One of the most public examples was the installation last year of the world’s largest lithium-ion battery in South Australia. Designed and built by billionaire Elon Musk’s Tesla company, the 100-megawatt battery will be used to store renewable energy so as to avoid a repeat of the previous year’s state-wide blackout due to storms. Musk had promised on Twitter that if the battery was not built within 100 days, the state would receive it for free.
From applications such as electric vehicles (EVs) and consumer electronics to stationaries like grid storage, battery storage technologies are currently experiencing a growth in investment, research and production.
The ease and convenience of online shopping has led to an unprecedented change in the retail business landscape over the last decade. The growing popularity of ecommerce and greater internet connectivity have driven sales volumes and revenues to an all-time high.
Since Amazon acquired Wholefoods, strategic priorities have shifted. Online penetration continues to grow as technology breaks down old barriers. Whilst grocery has been slower to shift to online relative to other retail categories, the signs are ominous. In conjunction with AmazonFresh, this has inevitably increased competition and customer expectations.
As a result, traditional supply-chain models have been challenged and companies have been forced to rethink their logistics operations to meet the growing demand. This has fuelled increased investment in technology and infrastructure to enable logistics providers to compete in an increasingly digital world.
Growth in the pharmaceutical industry has historically been marked by major breakthroughs in research and development (R&D) of drugs. However, increasing global competition and patent expirations have squeezed margins in generic drugs. In response, regulatory and commercial incentives have encouraged investments into ‘orphan’ drugs that are used to treat rare diseases. With approximately 7,000 rare diseases globally with only 10% having treatments, pharmaceutical companies that are engaged in the R&D of orphan drugs may offer an exciting opportunity for investors who are looking for long-term growth in this sector.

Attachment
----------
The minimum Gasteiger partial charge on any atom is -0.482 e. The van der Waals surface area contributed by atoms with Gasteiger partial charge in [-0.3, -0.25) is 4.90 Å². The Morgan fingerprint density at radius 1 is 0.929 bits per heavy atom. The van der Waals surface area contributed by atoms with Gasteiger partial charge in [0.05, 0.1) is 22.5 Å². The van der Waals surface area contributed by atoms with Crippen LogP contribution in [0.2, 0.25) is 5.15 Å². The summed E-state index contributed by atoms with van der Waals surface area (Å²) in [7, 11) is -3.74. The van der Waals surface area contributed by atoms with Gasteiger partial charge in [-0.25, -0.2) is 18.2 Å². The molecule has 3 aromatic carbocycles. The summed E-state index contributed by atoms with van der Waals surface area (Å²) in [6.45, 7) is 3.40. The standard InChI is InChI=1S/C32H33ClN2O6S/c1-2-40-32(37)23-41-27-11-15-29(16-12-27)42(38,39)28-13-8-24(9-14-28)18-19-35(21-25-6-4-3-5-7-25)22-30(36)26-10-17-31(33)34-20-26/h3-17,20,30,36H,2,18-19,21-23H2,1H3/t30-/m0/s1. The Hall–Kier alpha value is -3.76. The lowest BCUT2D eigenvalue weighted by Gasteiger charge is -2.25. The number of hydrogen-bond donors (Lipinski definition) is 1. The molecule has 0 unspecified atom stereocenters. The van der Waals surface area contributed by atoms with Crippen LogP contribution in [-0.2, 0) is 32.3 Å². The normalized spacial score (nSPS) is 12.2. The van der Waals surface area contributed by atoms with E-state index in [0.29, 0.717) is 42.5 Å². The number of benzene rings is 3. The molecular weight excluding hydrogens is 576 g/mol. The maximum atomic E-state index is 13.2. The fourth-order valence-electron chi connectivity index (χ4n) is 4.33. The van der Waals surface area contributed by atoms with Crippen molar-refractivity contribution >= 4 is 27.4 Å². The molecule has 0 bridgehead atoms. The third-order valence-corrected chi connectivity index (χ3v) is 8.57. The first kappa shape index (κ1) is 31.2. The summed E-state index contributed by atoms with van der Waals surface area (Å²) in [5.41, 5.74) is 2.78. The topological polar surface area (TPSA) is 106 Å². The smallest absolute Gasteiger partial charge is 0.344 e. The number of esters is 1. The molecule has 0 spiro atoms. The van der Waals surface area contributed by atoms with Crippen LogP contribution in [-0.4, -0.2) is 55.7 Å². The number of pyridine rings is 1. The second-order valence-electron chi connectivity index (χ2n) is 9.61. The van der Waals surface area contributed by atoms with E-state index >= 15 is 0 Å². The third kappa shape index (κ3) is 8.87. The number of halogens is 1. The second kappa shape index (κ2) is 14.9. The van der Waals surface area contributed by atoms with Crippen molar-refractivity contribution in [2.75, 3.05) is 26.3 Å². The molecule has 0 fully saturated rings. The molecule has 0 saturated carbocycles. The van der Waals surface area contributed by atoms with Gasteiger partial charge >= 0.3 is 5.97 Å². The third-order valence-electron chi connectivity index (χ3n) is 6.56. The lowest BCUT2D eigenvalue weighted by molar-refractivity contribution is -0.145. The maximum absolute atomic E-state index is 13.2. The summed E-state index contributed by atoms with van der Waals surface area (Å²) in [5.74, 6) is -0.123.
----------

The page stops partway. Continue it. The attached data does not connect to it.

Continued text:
Diversification is the key
For investors looking to gain exposure to these trends, there are some important considerations. It is often hard to predict where the next major disruption will come from, as many of these opportunities are still in their infancy. Investors can be blindsided by technology risks, from smaller disruptors or from other industries, and even well-understood technologies can have unexpected impacts. Understandably, markets sometimes initially misprice these risks and the eventual correction in asset values can be extreme. From an investment perspective, identifying the threats posed by technology change is crucial to properly understanding the risk profiles of portfolios and to preserving shareholder value over the long term.
Investors should therefore be aware that growth may be volatile and is not guaranteed. Furthermore, there is likely to be a need to have broad exposure across your chosen theme.
At LGIM, we are pleased to offer diversified exposure to each of these investment opportunities via our range of Disruptive Technology ETFs. In many instances, these are the first European ETFs of their kind, tracking the growth of these rapidly evolving investment themes.
To learn more about L&G ETFs and our latest thinking to help you make more informed investment decisions, visit www.lgimetf.com